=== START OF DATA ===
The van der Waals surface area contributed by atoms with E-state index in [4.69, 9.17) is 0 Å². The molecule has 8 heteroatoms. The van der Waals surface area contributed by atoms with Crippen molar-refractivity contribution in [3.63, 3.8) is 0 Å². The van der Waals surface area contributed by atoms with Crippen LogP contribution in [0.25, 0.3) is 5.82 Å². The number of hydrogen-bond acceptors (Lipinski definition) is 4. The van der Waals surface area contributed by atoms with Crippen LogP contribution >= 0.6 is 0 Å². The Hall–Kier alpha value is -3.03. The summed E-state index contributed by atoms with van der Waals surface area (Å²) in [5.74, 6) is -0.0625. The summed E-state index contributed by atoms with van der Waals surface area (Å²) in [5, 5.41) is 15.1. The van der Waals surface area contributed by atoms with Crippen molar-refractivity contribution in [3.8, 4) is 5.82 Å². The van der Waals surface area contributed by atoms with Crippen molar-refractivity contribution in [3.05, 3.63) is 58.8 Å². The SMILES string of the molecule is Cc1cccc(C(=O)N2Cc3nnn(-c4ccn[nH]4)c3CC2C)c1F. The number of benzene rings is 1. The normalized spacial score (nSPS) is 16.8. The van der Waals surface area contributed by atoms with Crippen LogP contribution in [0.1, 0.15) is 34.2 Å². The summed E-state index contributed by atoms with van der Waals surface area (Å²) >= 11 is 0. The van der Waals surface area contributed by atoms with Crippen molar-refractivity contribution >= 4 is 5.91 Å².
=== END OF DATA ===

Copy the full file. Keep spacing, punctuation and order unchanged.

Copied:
The van der Waals surface area contributed by atoms with E-state index in [4.69, 9.17) is 0 Å². The molecule has 8 heteroatoms. The van der Waals surface area contributed by atoms with Crippen molar-refractivity contribution in [3.63, 3.8) is 0 Å². The van der Waals surface area contributed by atoms with Crippen LogP contribution in [0.25, 0.3) is 5.82 Å². The number of hydrogen-bond acceptors (Lipinski definition) is 4. The van der Waals surface area contributed by atoms with Crippen LogP contribution >= 0.6 is 0 Å². The Hall–Kier alpha value is -3.03. The summed E-state index contributed by atoms with van der Waals surface area (Å²) in [5.74, 6) is -0.0625. The summed E-state index contributed by atoms with van der Waals surface area (Å²) in [5, 5.41) is 15.1. The van der Waals surface area contributed by atoms with Crippen molar-refractivity contribution in [3.8, 4) is 5.82 Å². The van der Waals surface area contributed by atoms with Crippen molar-refractivity contribution in [3.05, 3.63) is 58.8 Å². The SMILES string of the molecule is Cc1cccc(C(=O)N2Cc3nnn(-c4ccn[nH]4)c3CC2C)c1F. The number of benzene rings is 1. The normalized spacial score (nSPS) is 16.8. The van der Waals surface area contributed by atoms with Crippen LogP contribution in [0.1, 0.15) is 34.2 Å². The summed E-state index contributed by atoms with van der Waals surface area (Å²) >= 11 is 0. The van der Waals surface area contributed by atoms with Crippen molar-refractivity contribution >= 4 is 5.91 Å².